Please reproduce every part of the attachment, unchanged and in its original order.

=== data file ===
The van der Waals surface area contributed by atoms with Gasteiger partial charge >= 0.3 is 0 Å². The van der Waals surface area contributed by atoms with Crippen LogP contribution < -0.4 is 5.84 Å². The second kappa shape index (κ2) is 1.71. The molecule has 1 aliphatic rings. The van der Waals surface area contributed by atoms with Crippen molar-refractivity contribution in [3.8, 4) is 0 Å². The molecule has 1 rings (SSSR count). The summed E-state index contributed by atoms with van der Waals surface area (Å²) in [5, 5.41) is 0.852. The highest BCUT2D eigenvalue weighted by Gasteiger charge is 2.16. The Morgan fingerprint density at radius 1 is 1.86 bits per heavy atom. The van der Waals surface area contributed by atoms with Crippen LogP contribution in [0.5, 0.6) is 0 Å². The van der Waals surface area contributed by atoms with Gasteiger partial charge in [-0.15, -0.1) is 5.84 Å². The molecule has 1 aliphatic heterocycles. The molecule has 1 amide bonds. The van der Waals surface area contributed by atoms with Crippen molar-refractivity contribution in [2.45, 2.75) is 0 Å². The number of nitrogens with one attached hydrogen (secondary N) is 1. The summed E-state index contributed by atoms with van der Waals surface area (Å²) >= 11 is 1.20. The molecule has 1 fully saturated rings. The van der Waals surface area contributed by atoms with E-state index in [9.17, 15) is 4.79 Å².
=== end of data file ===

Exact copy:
The van der Waals surface area contributed by atoms with Gasteiger partial charge >= 0.3 is 0 Å². The van der Waals surface area contributed by atoms with Crippen LogP contribution < -0.4 is 5.84 Å². The second kappa shape index (κ2) is 1.71. The molecule has 1 aliphatic rings. The van der Waals surface area contributed by atoms with Crippen molar-refractivity contribution in [3.8, 4) is 0 Å². The molecule has 1 rings (SSSR count). The summed E-state index contributed by atoms with van der Waals surface area (Å²) in [5, 5.41) is 0.852. The highest BCUT2D eigenvalue weighted by Gasteiger charge is 2.16. The Morgan fingerprint density at radius 1 is 1.86 bits per heavy atom. The van der Waals surface area contributed by atoms with Crippen LogP contribution in [0.5, 0.6) is 0 Å². The van der Waals surface area contributed by atoms with Gasteiger partial charge in [-0.15, -0.1) is 5.84 Å². The molecule has 1 aliphatic heterocycles. The molecule has 1 amide bonds. The van der Waals surface area contributed by atoms with Crippen molar-refractivity contribution in [2.45, 2.75) is 0 Å². The number of nitrogens with one attached hydrogen (secondary N) is 1. The summed E-state index contributed by atoms with van der Waals surface area (Å²) >= 11 is 1.20. The molecule has 1 fully saturated rings. The van der Waals surface area contributed by atoms with E-state index in [9.17, 15) is 4.79 Å².